Design/methodology/approach

A cross-sectional survey design with 500 full-time employed women, working in Saudi Arabia Public University were selected using quantitative approach. PLS-SEM is used to analyse the predicted hypotheses.

Findings

The initial prediction was found that gender egalitarian is significant on women’s leadership effectiveness, and government support to the extent that is associated with women’s leadership effectiveness and tend to have stronger relationship. Also, the indirect effect of government support on the relationship between gender egalitarian on women leadership effectiveness was not significant.

Research limitations/implications

Due to the selected survey approach, the data are correlational using quantitative method. Thus, mixed method is needed to confirm these findings.

Practical implications

Saudi Arabia Public Universities, policymakers and leaders of higher education institutions should focus on female leaders to improve their leadership effectiveness. Universities should formulate future strategies to empower women through the various stages of their career to become good leaders.

Originality/value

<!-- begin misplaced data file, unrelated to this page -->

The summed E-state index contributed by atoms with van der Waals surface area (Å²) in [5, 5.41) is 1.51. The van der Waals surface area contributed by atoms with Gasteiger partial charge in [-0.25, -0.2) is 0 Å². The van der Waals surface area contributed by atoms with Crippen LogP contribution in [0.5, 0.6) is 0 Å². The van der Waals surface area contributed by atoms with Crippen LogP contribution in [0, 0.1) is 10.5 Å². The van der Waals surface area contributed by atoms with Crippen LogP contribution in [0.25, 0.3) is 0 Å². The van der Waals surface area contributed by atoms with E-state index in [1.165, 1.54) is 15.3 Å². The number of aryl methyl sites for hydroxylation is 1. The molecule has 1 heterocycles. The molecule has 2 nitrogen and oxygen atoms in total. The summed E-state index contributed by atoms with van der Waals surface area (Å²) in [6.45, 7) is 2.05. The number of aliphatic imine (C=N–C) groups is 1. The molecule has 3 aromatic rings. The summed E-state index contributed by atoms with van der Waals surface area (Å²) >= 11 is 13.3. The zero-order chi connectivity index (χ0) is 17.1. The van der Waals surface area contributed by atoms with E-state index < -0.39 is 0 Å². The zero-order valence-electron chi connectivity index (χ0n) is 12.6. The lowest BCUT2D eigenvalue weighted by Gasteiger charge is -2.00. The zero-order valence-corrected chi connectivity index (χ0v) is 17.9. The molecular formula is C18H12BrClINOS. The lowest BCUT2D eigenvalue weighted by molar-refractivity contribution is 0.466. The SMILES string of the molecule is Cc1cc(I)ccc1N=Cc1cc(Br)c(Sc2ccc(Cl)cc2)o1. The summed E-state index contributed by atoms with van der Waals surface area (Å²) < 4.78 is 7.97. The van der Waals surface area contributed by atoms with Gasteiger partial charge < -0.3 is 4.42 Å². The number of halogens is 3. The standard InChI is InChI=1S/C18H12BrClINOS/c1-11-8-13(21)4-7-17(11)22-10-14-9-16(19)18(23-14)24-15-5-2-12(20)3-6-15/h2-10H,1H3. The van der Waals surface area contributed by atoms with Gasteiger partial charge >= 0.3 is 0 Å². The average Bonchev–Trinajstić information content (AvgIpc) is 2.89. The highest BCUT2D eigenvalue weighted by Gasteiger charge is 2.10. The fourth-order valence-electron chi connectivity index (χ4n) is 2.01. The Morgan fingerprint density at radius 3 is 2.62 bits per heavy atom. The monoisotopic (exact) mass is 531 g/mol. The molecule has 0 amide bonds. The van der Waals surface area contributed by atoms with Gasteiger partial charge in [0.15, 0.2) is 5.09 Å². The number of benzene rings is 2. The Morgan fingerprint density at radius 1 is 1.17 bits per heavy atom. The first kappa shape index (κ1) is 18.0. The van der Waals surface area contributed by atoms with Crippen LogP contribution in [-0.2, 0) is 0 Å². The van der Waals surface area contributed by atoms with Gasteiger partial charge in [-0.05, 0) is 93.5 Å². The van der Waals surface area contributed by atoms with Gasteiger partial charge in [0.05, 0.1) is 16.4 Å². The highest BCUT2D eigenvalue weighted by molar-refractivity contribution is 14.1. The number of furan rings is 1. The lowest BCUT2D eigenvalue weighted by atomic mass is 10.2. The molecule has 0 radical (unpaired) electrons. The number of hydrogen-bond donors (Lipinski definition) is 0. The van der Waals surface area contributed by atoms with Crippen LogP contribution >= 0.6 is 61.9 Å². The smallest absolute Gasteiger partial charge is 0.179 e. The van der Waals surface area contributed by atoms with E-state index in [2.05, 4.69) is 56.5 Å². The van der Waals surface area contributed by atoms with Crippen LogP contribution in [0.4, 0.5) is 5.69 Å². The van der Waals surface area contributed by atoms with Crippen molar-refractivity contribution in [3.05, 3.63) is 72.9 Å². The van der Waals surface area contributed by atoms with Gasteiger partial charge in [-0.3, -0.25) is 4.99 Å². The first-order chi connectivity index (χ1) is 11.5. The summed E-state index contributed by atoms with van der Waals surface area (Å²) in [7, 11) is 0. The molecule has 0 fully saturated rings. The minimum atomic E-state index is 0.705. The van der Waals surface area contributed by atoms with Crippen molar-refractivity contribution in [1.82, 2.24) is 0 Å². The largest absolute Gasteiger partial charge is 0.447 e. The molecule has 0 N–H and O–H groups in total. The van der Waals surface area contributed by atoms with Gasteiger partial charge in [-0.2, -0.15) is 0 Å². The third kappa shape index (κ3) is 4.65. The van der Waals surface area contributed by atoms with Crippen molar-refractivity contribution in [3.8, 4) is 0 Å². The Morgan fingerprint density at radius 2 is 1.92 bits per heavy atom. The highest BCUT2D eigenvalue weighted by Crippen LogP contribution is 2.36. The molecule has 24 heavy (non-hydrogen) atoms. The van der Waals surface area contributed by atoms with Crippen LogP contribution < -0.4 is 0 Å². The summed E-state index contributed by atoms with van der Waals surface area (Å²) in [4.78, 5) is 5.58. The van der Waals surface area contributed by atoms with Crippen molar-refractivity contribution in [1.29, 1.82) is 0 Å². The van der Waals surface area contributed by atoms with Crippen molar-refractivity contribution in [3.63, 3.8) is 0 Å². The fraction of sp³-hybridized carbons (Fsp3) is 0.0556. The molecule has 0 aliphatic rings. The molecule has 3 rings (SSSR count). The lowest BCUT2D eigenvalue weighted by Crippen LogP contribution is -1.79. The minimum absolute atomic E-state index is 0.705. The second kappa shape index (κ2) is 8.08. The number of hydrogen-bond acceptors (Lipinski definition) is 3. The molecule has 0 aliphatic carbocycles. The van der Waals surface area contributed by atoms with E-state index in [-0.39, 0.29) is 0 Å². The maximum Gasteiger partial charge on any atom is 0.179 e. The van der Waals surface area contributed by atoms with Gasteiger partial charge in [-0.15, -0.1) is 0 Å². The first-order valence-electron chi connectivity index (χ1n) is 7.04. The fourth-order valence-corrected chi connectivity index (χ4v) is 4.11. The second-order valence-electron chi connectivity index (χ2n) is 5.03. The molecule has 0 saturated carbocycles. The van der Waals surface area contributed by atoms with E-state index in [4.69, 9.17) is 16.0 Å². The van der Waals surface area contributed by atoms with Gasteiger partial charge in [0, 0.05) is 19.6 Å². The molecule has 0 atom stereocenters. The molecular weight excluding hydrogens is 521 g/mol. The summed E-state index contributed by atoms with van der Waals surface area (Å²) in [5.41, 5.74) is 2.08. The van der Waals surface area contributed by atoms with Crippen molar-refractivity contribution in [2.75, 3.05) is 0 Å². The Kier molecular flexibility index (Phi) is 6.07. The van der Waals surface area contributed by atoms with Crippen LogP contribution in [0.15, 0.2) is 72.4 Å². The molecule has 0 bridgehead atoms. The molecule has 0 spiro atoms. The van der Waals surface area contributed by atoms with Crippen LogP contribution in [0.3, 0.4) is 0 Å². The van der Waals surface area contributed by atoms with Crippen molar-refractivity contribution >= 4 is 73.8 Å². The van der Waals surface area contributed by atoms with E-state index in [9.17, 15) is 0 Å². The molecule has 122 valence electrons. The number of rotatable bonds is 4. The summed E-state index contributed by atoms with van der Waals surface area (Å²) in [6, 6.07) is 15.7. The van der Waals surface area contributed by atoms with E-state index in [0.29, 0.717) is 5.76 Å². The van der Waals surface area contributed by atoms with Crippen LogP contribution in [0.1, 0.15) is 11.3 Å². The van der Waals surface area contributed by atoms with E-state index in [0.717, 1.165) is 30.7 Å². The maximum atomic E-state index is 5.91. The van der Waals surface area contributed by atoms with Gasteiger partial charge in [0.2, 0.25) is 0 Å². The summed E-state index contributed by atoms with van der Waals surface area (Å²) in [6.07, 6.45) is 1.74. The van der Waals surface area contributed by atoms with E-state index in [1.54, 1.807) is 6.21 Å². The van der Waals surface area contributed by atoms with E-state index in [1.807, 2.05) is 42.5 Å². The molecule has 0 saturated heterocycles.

The present study is among the first if any that examines relationship between gender egalitarian and women leadership effectiveness with moderating role of government support in developing country of Saudi Arabia.

Details

Gender in Management: An International Journal, vol. 34 no. 4
Type: Research Article
ISSN: 1754-2413

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Article

Robert Hooijberg, Nancy Lane and Albert Diversé

The purpose of this paper is to understand the impact that perceptions of integrity have on perceptions of leadership effectiveness in the context of leadership behaviors.

Abstract

Purpose

The purpose of this paper is to understand the impact that perceptions of integrity have on perceptions of leadership effectiveness in the context of leadership behaviors.

Design/methodology/approach

The paper used multi‐source feedback from top‐level public service managers, their direct reports, peers, and bosses to examine two aspects of the relationship between integrity and leadership. The paper used exploratory factor analysis to investigate what qualities different stakeholders – self, direct reports, peers, and bosses – associate with integrity. The paper then used the resulting integrity factor in a hierarchical regression analysis to examine if perceived integrity had a greater impact on perceived leadership effectiveness than leadership behaviors.

Findings

The paper shows an association between honesty and integrity for all stakeholder groups. Integrity has an impact above that of leadership behaviors on perceived effectiveness for managers and their peers but not for their direct reports and bosses. For bosses and direct reports, there is a significant relationship between being flexible and perceived effectiveness. Goal orientation is the leadership role that bosses most strongly associate with perceived effectiveness.